Why Do Dogs Like to Have the Base of Their Tails Scratched?

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Two dogs vying for their owner's attention.
Two dogs vying for their owner's attention. (Image: Image by Flickr.com, courtesy of Tony)

A dog with a happily wagging tail can appear to be a very happy dog indeed. A dog that is getting affection and pets from an owner or human friend is thrilled beyond a measure of a doubt. Some spots on a dog are more sensitive to touch than others, and the base of the tail is one such spot.

Significance

The crux of the tail and body is similar to the base of the spine in humans. This area is filled with many sensitive nerve endings and is subject to a variety of stimuli.

Considerations

Because of the nerve endings in this area, the sensation of scratching can be pleasurable to some dogs and unpleasant to others. Not every dog will respond favorably to every physical touch.

Location

The base of the tail is an area that most dogs cannot adequately scratch themselves using their claws or teeth. As such, a scratch from human fingernails can provide some much needed relief.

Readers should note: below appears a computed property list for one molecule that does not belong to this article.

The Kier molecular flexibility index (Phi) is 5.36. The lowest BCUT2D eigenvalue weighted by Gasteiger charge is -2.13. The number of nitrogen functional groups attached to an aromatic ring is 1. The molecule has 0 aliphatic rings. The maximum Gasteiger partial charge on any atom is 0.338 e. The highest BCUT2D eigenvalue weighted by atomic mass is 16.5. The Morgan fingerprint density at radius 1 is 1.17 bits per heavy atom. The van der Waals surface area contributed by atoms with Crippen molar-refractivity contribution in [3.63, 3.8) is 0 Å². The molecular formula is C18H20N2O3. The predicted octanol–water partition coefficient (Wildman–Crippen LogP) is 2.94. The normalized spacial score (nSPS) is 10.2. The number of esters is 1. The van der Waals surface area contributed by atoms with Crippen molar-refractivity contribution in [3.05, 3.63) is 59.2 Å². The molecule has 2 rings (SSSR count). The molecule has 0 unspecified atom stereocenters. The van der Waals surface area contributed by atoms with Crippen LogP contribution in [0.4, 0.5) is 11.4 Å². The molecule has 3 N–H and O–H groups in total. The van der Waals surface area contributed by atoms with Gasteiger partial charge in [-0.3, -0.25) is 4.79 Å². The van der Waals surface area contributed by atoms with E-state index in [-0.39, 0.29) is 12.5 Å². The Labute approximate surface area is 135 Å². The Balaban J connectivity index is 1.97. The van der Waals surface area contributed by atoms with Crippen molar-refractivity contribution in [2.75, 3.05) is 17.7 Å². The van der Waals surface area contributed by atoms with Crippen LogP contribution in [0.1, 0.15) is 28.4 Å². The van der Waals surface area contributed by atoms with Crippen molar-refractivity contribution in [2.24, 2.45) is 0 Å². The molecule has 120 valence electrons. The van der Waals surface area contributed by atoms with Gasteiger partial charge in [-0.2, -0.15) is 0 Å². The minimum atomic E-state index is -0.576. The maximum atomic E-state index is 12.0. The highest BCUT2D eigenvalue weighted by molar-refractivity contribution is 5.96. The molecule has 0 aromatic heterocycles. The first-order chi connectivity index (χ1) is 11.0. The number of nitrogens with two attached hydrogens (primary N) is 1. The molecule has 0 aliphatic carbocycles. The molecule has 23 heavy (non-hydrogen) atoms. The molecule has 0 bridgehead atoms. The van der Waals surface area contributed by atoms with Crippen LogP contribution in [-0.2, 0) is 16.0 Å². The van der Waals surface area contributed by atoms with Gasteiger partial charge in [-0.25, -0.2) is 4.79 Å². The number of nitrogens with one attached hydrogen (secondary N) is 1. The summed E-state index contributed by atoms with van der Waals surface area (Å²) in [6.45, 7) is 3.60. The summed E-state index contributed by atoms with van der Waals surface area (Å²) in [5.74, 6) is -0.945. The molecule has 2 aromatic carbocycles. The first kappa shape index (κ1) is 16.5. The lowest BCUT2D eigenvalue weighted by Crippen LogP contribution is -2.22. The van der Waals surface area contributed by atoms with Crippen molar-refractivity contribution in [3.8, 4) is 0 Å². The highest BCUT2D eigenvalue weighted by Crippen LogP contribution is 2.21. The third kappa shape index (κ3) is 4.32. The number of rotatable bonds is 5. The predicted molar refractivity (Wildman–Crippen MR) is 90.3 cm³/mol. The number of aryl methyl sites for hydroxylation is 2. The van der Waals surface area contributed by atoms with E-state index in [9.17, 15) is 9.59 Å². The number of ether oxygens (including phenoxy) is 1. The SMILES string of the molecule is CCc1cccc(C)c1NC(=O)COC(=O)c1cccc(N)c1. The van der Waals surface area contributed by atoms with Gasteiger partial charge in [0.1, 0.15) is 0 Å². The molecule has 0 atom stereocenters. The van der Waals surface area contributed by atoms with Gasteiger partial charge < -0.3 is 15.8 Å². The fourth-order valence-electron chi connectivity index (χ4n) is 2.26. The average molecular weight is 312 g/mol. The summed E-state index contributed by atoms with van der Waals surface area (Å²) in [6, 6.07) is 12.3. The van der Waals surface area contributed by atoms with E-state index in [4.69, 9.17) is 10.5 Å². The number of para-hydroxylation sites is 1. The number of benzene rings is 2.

Theories/Speculation

It is suspected by some that the base of the tail stimulates the scent glands of a dog. These glands, which run in a complex network around the perianal area, release a scent that allows dogs to communicate with one another regarding territory.

Health Potential

Dogs suffering from dry skin, mites, mange, fleas and other ailments may also have problems with this area. If a dog seems particularly itchy, or there are other signs indicating a health-related issue, seeking veterinary medical attention is suggested.

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References

  • "Clinical Textbook for Veterinary Technicians"; Joanna Bassert, Dennis McCurnin; 2009
  • " The Dog's Mind: Understanding Your Dog's Behavior"; Bruce Fogle, Anne B. Wilson; 1992
  • "How Dogs Think: What the World Looks Like to Them and Why They Act the Way They Do"; Stanley Coren; 2005
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